Intel Making Improvements For CPU Microcode Updating Under Linux

Written by Michael Larabel in Intel on 14 August 2023 at 02:55 PM EDT. 5 Comments
Intel engineers are working on enhancing the x86_64 CPU microcode updating experience under Linux and in particular the work is ultimately around better supporting of late microcode loading on Linux for Intel systems with a primary focus on Intel servers / enterprise users.

Via tip.git's x86/microcode branch is an initial batch of x86 microcode handling improvements for the Linux kernel. The patches remove some useless mutexes, dropping some old debug code, and also make it now that CPU microcode loading support is no longer an option on x86-based systems but is always enabled. With any "reasonable configuration" needing microcode loading support on Intel and AMD systems, the option is now always enabled.

Those initial x86 microcode loading improvements at least are queued up in TIP and should be part of the upcoming Linux 6.6 cycle.

Intel Xeon Max server CPUs

On top of this, Thomas Gleixner has been leading the work to improve late microcode loading on Intel Linux systems. He explained in this patch series:
"Late microcode loading is desired by enterprise users. Late loading is problematic as it requires detailed knowledge about the change and an analysis whether this change modifies something which is already in use by the kernel. Large enterprise customers have engineering teams and access to deep technical vendor support. The regular admin does not have such resources, so the kernel has always tainted the kernel after late loading.

Intel recently added a new previously reserved field to the microcode header which contains the minimal microcode revision which must be running on the CPU to make the load safe. This field is 0 in all older microcode revisions, which the kernel assumes to be unsafe. Minimal revision checking can be enforced via Kconfig or kernel command line. It then refuses to load an unsafe revision. The default loads unsafe revisions like before and taints the kernel. If a safe revision is loaded the kernel is not tainted.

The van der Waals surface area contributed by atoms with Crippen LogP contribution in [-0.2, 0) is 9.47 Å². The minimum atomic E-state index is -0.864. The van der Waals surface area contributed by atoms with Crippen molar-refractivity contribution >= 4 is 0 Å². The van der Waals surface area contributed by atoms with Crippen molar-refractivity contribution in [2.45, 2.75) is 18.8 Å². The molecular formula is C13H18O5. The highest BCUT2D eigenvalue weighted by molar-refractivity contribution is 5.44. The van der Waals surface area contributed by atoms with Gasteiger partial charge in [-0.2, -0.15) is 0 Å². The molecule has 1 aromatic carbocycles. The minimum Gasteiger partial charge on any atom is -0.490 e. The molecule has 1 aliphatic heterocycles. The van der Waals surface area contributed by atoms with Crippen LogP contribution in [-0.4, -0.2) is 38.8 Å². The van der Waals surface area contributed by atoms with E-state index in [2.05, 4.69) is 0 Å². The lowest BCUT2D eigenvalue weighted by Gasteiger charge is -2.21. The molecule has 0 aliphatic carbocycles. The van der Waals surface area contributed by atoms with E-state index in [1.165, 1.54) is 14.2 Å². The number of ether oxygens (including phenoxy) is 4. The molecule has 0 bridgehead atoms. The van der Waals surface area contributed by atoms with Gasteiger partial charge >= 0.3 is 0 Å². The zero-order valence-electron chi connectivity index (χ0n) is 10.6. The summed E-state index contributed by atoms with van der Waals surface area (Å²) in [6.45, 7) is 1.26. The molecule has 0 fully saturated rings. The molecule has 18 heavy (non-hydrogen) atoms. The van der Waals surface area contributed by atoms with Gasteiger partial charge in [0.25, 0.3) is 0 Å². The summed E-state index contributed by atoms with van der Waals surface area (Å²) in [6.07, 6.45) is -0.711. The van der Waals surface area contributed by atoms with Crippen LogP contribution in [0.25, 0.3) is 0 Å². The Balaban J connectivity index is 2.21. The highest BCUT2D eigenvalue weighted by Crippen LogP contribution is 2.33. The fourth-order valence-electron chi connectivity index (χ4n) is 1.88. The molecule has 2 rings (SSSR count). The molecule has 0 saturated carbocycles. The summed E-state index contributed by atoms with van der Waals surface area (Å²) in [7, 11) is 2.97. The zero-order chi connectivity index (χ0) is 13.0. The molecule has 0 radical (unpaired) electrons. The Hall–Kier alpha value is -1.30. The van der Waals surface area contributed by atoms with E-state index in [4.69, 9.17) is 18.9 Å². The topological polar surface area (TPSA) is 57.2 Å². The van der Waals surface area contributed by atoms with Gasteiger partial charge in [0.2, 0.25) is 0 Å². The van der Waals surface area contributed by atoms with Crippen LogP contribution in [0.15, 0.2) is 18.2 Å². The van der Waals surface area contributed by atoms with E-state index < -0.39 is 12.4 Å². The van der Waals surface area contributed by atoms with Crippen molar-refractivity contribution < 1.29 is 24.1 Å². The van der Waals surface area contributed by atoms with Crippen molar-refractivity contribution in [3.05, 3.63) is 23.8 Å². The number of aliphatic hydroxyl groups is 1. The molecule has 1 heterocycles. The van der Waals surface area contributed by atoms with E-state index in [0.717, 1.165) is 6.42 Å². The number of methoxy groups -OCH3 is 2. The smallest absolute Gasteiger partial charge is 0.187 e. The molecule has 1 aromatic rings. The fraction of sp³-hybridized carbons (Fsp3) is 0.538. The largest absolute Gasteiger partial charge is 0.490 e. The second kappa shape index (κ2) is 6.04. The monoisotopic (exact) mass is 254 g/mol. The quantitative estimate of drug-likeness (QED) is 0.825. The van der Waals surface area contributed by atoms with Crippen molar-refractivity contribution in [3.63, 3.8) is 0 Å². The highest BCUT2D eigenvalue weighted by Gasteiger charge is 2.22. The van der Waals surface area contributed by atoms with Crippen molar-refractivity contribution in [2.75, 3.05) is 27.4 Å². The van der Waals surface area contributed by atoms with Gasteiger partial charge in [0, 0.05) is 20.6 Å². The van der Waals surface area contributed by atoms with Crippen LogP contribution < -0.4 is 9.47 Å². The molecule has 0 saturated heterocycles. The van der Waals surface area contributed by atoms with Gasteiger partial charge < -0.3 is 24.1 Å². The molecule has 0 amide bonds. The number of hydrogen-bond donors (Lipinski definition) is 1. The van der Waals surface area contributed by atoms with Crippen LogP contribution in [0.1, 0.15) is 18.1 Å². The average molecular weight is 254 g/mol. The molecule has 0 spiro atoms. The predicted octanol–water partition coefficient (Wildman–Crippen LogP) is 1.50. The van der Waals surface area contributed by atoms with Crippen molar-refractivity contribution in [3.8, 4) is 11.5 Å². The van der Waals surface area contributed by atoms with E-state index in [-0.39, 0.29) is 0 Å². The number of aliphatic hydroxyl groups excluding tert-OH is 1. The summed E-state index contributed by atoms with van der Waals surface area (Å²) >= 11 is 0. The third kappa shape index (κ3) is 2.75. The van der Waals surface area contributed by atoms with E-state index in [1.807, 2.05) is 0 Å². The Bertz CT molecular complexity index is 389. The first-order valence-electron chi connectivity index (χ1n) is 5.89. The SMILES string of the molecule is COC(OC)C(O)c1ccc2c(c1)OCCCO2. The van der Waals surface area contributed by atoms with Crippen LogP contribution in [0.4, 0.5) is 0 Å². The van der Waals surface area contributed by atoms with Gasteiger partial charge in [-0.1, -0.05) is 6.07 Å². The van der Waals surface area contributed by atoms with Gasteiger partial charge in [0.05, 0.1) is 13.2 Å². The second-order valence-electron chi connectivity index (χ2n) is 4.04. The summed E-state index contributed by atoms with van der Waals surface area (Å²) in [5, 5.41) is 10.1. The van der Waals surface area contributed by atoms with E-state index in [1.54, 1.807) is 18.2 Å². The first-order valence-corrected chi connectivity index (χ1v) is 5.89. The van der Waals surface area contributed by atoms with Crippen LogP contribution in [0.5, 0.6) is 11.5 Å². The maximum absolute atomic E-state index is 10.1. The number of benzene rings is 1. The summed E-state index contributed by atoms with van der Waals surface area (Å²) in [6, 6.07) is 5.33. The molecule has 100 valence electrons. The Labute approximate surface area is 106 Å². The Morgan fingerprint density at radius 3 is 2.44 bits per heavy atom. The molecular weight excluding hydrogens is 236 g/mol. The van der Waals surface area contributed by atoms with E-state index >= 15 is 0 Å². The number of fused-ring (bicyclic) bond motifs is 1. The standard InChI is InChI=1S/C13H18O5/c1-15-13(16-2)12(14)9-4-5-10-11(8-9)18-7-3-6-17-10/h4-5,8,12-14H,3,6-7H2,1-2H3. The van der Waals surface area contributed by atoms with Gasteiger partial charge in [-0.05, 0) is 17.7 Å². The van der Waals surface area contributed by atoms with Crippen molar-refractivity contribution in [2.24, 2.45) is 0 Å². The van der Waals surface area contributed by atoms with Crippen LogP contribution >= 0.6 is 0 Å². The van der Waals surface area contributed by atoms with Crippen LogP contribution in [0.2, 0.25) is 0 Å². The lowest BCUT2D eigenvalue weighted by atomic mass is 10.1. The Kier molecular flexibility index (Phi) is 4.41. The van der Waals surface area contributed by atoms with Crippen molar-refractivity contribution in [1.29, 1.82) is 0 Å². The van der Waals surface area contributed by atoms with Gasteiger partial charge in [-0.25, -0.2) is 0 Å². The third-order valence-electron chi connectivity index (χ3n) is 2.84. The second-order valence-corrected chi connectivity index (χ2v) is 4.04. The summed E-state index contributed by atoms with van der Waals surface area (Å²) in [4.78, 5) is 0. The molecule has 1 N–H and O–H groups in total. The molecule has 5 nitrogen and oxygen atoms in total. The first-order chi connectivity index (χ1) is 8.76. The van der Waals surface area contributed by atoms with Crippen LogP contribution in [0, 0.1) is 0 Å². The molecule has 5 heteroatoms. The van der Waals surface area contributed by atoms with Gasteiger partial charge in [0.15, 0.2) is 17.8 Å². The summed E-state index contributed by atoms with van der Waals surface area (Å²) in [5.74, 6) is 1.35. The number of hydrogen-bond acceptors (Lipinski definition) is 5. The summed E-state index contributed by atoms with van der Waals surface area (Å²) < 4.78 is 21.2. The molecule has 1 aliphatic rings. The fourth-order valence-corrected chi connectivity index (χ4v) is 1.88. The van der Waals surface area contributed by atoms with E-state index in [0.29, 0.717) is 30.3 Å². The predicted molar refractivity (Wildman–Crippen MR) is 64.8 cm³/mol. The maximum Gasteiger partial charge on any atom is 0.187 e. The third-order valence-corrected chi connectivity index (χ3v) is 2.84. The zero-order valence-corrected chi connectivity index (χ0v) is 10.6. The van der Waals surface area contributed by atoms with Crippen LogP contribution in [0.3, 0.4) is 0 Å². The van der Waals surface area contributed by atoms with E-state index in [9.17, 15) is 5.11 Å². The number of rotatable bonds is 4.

But that does not solve all other known problems with late loading:

- Late loading on current Intel CPUs is unsafe vs. NMI when hyperthreading is enabled. If a NMI hits the secondary sibling while the primary loads the microcode, the machine can crash.

- Soft offline SMT siblings which are playing dead with MWAIT can cause damage too when the microcode update modifies MWAIT. That's a realistic scenario in the context of 'nosmt' mitigations. :(

Neither the core code nor the Intel specific code handles any of this at all.

While trying to implement this, I stumbled over disfunctional, horribly complex and redundant code, which I decided to clean up first so the new functionality can be added on a clean slate."

Late microcode loading on Linux is around allowing the CPU microcode to be updated when the system is already booted and running software, compared to loading microcode early during the boot time when the CPU cores are not busy. Late loading CPU microcode is useful particularly for hyperscalers and cloud service providers and other large organizations who want to quickly deploy new CPU microcode updates in the name of security but avoid system downtime. It's not clear yet if this improved Intel CPU microcode late-loading will be wrapped up in time for the v6.6 kernel but at least this improvement is in the works.
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